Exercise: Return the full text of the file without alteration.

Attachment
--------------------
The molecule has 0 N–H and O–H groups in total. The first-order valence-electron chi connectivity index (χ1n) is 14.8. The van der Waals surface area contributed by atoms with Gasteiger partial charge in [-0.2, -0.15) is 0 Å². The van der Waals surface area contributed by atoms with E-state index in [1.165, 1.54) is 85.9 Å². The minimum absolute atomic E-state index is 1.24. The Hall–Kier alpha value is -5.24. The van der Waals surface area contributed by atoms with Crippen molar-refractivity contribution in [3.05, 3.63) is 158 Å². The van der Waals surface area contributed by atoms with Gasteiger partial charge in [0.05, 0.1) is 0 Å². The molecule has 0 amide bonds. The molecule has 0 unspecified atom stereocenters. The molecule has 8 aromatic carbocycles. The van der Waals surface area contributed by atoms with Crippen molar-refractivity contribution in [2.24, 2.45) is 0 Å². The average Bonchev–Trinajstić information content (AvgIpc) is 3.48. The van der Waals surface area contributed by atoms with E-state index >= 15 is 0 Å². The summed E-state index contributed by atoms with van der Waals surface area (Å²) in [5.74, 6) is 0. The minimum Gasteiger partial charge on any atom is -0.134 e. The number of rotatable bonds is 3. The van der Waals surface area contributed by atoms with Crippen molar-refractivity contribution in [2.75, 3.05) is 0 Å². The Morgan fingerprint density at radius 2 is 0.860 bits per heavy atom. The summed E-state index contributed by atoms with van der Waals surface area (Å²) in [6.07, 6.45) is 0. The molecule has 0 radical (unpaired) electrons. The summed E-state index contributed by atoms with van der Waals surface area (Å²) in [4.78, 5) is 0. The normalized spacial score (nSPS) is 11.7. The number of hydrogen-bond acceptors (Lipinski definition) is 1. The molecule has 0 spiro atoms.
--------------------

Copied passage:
The molecule has 0 N–H and O–H groups in total. The first-order valence-electron chi connectivity index (χ1n) is 14.8. The van der Waals surface area contributed by atoms with Gasteiger partial charge in [-0.2, -0.15) is 0 Å². The van der Waals surface area contributed by atoms with E-state index in [1.165, 1.54) is 85.9 Å². The minimum absolute atomic E-state index is 1.24. The Hall–Kier alpha value is -5.24. The van der Waals surface area contributed by atoms with Crippen molar-refractivity contribution in [3.05, 3.63) is 158 Å². The van der Waals surface area contributed by atoms with Gasteiger partial charge in [0.05, 0.1) is 0 Å². The molecule has 0 amide bonds. The molecule has 0 unspecified atom stereocenters. The molecule has 8 aromatic carbocycles. The van der Waals surface area contributed by atoms with Crippen molar-refractivity contribution in [2.24, 2.45) is 0 Å². The average Bonchev–Trinajstić information content (AvgIpc) is 3.48. The van der Waals surface area contributed by atoms with E-state index >= 15 is 0 Å². The summed E-state index contributed by atoms with van der Waals surface area (Å²) in [5.74, 6) is 0. The minimum Gasteiger partial charge on any atom is -0.134 e. The number of rotatable bonds is 3. The van der Waals surface area contributed by atoms with Crippen molar-refractivity contribution in [2.75, 3.05) is 0 Å². The Morgan fingerprint density at radius 2 is 0.860 bits per heavy atom. The summed E-state index contributed by atoms with van der Waals surface area (Å²) in [6.07, 6.45) is 0. The molecule has 0 radical (unpaired) electrons. The summed E-state index contributed by atoms with van der Waals surface area (Å²) in [4.78, 5) is 0. The normalized spacial score (nSPS) is 11.7. The number of hydrogen-bond acceptors (Lipinski definition) is 1. The molecule has 0 spiro atoms.